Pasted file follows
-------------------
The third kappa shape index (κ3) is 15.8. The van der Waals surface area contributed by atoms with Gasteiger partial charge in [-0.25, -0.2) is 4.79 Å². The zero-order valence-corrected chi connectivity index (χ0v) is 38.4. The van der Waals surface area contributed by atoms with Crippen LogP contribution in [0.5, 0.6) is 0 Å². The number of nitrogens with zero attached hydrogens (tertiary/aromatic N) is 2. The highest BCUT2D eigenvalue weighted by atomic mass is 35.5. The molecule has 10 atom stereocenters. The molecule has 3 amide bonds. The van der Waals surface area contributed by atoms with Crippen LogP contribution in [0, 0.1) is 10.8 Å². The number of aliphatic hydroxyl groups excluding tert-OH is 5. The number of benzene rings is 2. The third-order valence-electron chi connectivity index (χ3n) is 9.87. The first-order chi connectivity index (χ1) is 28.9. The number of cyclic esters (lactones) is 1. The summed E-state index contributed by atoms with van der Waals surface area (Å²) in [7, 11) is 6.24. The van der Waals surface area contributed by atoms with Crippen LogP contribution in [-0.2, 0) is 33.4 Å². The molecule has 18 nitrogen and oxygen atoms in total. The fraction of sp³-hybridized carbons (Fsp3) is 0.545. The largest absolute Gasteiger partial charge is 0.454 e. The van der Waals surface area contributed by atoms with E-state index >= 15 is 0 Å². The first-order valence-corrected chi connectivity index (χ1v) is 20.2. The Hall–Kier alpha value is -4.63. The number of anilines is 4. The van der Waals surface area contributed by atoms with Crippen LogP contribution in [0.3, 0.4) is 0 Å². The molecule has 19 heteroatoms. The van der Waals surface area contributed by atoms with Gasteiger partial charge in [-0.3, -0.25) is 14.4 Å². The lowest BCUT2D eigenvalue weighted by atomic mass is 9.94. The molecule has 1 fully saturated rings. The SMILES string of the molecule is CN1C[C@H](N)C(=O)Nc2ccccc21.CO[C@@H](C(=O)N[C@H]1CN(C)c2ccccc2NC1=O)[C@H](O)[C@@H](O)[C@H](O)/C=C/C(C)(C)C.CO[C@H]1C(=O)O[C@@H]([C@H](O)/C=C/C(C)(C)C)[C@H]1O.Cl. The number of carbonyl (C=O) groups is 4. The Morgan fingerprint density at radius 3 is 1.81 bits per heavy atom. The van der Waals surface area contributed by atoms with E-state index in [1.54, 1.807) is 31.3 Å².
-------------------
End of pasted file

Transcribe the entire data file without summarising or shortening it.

The third kappa shape index (κ3) is 15.8. The van der Waals surface area contributed by atoms with Gasteiger partial charge in [-0.25, -0.2) is 4.79 Å². The zero-order valence-corrected chi connectivity index (χ0v) is 38.4. The van der Waals surface area contributed by atoms with Crippen LogP contribution in [0.5, 0.6) is 0 Å². The number of nitrogens with zero attached hydrogens (tertiary/aromatic N) is 2. The highest BCUT2D eigenvalue weighted by atomic mass is 35.5. The molecule has 10 atom stereocenters. The molecule has 3 amide bonds. The van der Waals surface area contributed by atoms with Crippen LogP contribution in [0, 0.1) is 10.8 Å². The number of aliphatic hydroxyl groups excluding tert-OH is 5. The number of benzene rings is 2. The third-order valence-electron chi connectivity index (χ3n) is 9.87. The first-order chi connectivity index (χ1) is 28.9. The number of cyclic esters (lactones) is 1. The summed E-state index contributed by atoms with van der Waals surface area (Å²) in [7, 11) is 6.24. The van der Waals surface area contributed by atoms with Crippen LogP contribution in [-0.2, 0) is 33.4 Å². The molecule has 18 nitrogen and oxygen atoms in total. The fraction of sp³-hybridized carbons (Fsp3) is 0.545. The largest absolute Gasteiger partial charge is 0.454 e. The van der Waals surface area contributed by atoms with E-state index >= 15 is 0 Å². The first-order valence-corrected chi connectivity index (χ1v) is 20.2. The Hall–Kier alpha value is -4.63. The number of anilines is 4. The van der Waals surface area contributed by atoms with Crippen LogP contribution in [0.3, 0.4) is 0 Å². The molecule has 19 heteroatoms. The van der Waals surface area contributed by atoms with Gasteiger partial charge in [-0.3, -0.25) is 14.4 Å². The lowest BCUT2D eigenvalue weighted by atomic mass is 9.94. The molecule has 1 fully saturated rings. The SMILES string of the molecule is CN1C[C@H](N)C(=O)Nc2ccccc21.CO[C@@H](C(=O)N[C@H]1CN(C)c2ccccc2NC1=O)[C@H](O)[C@@H](O)[C@H](O)/C=C/C(C)(C)C.CO[C@H]1C(=O)O[C@@H]([C@H](O)/C=C/C(C)(C)C)[C@H]1O.Cl. The number of carbonyl (C=O) groups is 4. The Morgan fingerprint density at radius 3 is 1.81 bits per heavy atom. The van der Waals surface area contributed by atoms with E-state index in [1.54, 1.807) is 31.3 Å².